In the past some forces have had a more significant effect than others. For example, there was a low level of threat from new entrant to industry profitability since the barriers were relatively high. In more recent times, the competitiveness of the industry has seen the minimization of barriers such as capital requirements; technology has created easier and cheaper access to distribution channels and new and efficient business models direct an absolute cost advantage. Hence the US airlines industry may face challenges with foreign carriers or regional carriers start up. It is required to have substantial capital and high economies of scale, minimal product differentiation. The rivalry between the established competitors had caused a depression in the industry because of the larger airlines firms’ high ration of fixed in relation to variable costs. To establish and maintain their services, airlines have a high level of fixed operating costs such as labor, fuel, aircraft, engines, spare parts, IT services, airport equipment, airport handling services, sales, catering, training, insurance and other expenses. The majority of the proceeds from ticket sales are paid out to different external providers and internal cost centers. Most of the cost for airline are fixed. The variable cost associated with serving another passenger on the flight is often negligible compared to the fixed costs. Airlines will sell seats at anything over their variable costs. This means that revenues may not always be sufficient to cover the fixed costs. As mention above, after deregulation of the industry, pricing became an area used to try to gain advantage. Low cost carriers reduced service allowing them to charge low prices for fares. Given the large availability of substitution such as fast trains, boats and the belief from consumers that there was virtually no difference in the product, demand was elastic price. This in turn caused legacy airlines to reduce their prices on specific flights that had a high degree of substitution. When coming to bargaining power of suppliers, stratified price sensitivity is considered. Consumers that are price sensitive tend to buy on the basis of price. Vice versa consumers that are not price sensitive tend to buy on the basis of other factors such as convenience, comfort and amenities. Powerful suppliers capture more of the value for themselves by charging higher prices, limiting quality or services, or shifting costs to industry participants. Many key suppliers enjoy oligopoly or monopoly status and some have regulatory power. For instance, major airports, air navigation service providers and security services can essentially dictate the price they charge for use of their facilities and services. Powerful suppliers, including suppliers of labor, can squeeze profitability out of an industry that is unable to pass on cost increase in its own prices. Legacy carriers continue to be burdened by many of the characteristics of the pre-deregulation period: unionized work forces, high wages, comprehensive benefits, hugely expensive pension plans and restrictive work rules. Not surprisingly, airline unions resist reducing wages and benefits or easing work rules. Thus, union contracts, which have been negotiated and renegotiated over the legacy carriers’ long history, contain successive accretions, tradeoffs and concessions made by management over the years to avoid strikes and maintain labor peace.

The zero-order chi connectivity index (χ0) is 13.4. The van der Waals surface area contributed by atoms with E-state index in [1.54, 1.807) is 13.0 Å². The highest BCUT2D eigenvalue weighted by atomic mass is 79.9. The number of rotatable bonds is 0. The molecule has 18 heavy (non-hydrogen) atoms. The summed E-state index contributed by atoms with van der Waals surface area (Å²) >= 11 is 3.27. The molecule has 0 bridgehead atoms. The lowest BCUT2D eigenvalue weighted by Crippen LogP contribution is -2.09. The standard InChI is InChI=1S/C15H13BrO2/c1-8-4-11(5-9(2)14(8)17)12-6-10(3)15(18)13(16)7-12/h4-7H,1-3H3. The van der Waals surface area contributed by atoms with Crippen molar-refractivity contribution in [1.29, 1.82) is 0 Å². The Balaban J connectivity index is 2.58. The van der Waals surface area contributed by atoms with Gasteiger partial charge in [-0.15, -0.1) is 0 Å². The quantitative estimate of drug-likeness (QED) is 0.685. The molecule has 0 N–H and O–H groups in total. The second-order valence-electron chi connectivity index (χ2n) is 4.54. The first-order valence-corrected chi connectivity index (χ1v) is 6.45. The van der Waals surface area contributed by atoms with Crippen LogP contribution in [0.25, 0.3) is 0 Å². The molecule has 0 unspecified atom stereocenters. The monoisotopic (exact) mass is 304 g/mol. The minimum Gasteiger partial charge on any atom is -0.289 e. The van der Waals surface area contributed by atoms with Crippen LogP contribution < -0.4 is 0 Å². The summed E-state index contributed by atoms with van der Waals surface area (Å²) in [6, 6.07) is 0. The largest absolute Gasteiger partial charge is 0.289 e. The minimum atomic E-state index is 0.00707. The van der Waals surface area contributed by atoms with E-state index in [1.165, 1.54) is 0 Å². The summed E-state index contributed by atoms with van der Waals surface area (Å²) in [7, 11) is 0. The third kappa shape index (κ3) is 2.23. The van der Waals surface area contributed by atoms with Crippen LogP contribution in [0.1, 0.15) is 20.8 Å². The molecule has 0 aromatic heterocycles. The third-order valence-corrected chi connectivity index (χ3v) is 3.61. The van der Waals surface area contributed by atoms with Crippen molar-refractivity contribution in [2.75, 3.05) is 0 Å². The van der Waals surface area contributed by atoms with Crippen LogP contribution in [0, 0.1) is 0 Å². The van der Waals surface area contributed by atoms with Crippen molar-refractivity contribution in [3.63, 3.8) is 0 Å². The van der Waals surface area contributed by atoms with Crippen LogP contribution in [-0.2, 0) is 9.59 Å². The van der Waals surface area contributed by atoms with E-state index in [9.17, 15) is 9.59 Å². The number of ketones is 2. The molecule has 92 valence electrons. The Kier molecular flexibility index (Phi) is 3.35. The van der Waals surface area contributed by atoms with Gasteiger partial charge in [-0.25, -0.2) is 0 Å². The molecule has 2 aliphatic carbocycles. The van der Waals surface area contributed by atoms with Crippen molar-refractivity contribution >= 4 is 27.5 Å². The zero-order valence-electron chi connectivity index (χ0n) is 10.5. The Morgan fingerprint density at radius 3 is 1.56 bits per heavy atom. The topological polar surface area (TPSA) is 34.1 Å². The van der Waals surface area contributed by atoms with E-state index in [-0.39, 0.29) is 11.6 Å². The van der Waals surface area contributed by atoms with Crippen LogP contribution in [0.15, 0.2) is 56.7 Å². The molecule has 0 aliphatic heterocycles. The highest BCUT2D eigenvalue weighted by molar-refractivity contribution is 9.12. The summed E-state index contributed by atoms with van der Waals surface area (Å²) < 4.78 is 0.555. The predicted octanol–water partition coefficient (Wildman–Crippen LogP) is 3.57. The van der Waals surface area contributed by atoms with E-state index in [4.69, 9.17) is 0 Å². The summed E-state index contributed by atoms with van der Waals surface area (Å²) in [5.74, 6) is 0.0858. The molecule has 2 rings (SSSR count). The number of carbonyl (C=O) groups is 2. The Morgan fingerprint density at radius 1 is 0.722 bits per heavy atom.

5. Conclusion
In US airline industry, predominantly the capital intensive, key success factors are as follows; service promotion and in-flight services, efficient management of cost by focusing on the price during volatile periods and maintaining fuel procurement. Another key success factor is route system that is to organize the route where to fly and how frequently. As airlines experienced instability in capacity and profitability, they introduced new initiative that is frequent flyer miles a currency alternative between airline and consumers and a major turning point for airline. It also resulted in an increase in customer retention.
6. Recommendations
Fuel, labor and customer experience are the three main airline costs in general. Customer experience should be the main for airlines to increase retention and benefit. Furthermore the airline industry should create needs based segmentation, engage customer via two way communication channels and develop voice of the customer program to uncover customer and marketing insights.